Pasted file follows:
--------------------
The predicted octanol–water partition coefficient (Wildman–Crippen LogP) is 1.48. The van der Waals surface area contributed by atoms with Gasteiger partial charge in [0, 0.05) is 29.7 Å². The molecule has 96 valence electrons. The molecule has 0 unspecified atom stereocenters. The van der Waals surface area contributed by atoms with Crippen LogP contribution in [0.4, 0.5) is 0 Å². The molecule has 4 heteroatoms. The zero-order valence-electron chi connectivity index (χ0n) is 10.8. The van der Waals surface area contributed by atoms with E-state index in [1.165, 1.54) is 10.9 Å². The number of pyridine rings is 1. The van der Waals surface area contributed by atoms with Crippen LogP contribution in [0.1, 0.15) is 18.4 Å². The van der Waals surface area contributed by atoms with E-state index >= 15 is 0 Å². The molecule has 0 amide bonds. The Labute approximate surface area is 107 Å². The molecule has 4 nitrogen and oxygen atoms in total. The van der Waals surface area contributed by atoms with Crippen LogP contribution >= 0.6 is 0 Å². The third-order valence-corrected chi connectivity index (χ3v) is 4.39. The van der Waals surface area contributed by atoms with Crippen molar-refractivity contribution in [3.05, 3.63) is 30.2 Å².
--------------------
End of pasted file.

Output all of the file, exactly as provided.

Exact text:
The predicted octanol–water partition coefficient (Wildman–Crippen LogP) is 1.48. The van der Waals surface area contributed by atoms with Gasteiger partial charge in [0, 0.05) is 29.7 Å². The molecule has 96 valence electrons. The molecule has 0 unspecified atom stereocenters. The van der Waals surface area contributed by atoms with Crippen LogP contribution in [0.4, 0.5) is 0 Å². The molecule has 4 heteroatoms. The zero-order valence-electron chi connectivity index (χ0n) is 10.8. The van der Waals surface area contributed by atoms with E-state index in [1.165, 1.54) is 10.9 Å². The number of pyridine rings is 1. The van der Waals surface area contributed by atoms with Crippen LogP contribution in [0.1, 0.15) is 18.4 Å². The van der Waals surface area contributed by atoms with E-state index >= 15 is 0 Å². The molecule has 0 amide bonds. The Labute approximate surface area is 107 Å². The molecule has 4 nitrogen and oxygen atoms in total. The van der Waals surface area contributed by atoms with Crippen LogP contribution >= 0.6 is 0 Å². The third-order valence-corrected chi connectivity index (χ3v) is 4.39. The van der Waals surface area contributed by atoms with Crippen molar-refractivity contribution in [3.05, 3.63) is 30.2 Å².